George Washington Middle School’s Library Media Center is equipped with eight MakerBot Replicator + 3D printers, which can be fun for all kinds of people. Whether someone who likes to bake wants to make/ print a cookie-cutter design or an artist wants to express themselves, this is a perfect way to exhibit your creativity. There are only two rules for 3D printing at GW’s Media Center. Mrs.Weiss, School Library Media Specialist, said, “When students want to print I tell them that what they make has to have a purpose or you have to have designed it yourself. This way we aren’t printing things without reason.”
There are some basic steps for 3D Printing:
Go to https://www.tinkercad.com/, and sign in with your Google account. Then click the blue “Create New Design” button.
If you want a piece/part, go to https://www.thingiverse.com/. You can then search for whatever you’re looking for (or browse), and then download it from Thingiverse and upload it to Tinkercad.
This may be the most important part- while it is totally fun to design, you need to get your measurements right. The build must be 90mm or less to fit on the build plate for MakerBot Replicator Mini printers.
Here are some ideas of what you can print on our 3D printers.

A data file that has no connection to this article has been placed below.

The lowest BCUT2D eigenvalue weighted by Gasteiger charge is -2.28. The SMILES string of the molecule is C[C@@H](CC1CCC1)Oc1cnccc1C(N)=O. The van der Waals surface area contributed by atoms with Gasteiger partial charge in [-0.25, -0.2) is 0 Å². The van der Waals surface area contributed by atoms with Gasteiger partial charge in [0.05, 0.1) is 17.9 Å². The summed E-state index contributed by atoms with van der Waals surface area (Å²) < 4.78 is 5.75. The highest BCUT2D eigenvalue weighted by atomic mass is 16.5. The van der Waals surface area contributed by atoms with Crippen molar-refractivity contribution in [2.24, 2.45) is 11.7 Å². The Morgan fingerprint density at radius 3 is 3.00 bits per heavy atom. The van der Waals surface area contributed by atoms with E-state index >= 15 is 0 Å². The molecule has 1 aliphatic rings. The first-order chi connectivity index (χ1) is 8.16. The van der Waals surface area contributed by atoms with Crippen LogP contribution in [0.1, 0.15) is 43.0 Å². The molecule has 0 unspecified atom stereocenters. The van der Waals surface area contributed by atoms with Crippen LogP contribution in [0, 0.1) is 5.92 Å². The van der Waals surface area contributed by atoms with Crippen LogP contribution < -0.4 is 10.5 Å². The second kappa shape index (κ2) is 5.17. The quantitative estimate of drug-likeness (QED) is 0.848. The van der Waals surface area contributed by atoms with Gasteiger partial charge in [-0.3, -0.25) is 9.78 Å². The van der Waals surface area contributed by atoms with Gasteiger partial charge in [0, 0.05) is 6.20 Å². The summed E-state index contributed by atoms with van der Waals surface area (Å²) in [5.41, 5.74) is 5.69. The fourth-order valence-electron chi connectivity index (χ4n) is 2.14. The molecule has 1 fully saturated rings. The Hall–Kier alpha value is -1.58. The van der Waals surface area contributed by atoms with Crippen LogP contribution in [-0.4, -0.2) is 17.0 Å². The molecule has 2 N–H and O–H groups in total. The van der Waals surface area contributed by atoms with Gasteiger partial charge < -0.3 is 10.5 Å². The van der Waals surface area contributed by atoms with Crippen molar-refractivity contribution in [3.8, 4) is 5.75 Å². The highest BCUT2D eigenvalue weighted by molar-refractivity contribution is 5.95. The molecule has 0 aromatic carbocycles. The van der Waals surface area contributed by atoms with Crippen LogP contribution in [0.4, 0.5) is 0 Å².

Cookie cutters are a fun and useful thing to print. Click Here for a link to Thingiverse cookie cutters but remember you don’t have to just upload. You can make your own design. (Also note that you can specify what kind, like Santa or flower).
You can print your very own flower pot and grow whatever you want in them. You can find some pots here. Just remember to keep size in mind because you can’t have a giant pot.
Make your own keychain/ dog tag This can be easy with the right blocks on Tinkercad OR some help from Thingiverse. With 3D printing, you can use positive and negative space, so you can cut out pieces in your design.
DIY! Remember with Tinkercad you can do whatever you want. I created a hummingbird drinking out of a flower pot design (see pictures). I did this by dragging three pieces together: The hummingbird, the pot, and the flower.
Both faculty and students use GW’s 3D printers. Mrs. Catanzariti, math teacher, said “3D printed cookie cutters are great because you can personalize them to any project you’re working on.”
Additionally, students can use 3D printers independently or for class projects. Anthony DeStefano, grade 8, said, “I did a project based on a book called Fahrenheit 451, and made train tracks and a mechanical hound. We used the 3D printer to make pieces for our game.”
STEM classes have their own 3D printers they use when learning, and they are even more fun for groups. Mrs. Lee says, “My favorite thing about my 3D printers is that they allow my students to utilize technology to express and display their creative side. In my 6th grade class, for example, students design and print a unique character. These characters then serve as the star of a children’s story that students design using Google Slides. The character makes the story come to life and serves as a reminder of their work. 3D design exposes my students to software and hardware that is new to them. I love this aspect as well!”
George Washington Middle School’s 3D printers are great things that should be used by everyone to display their creativity.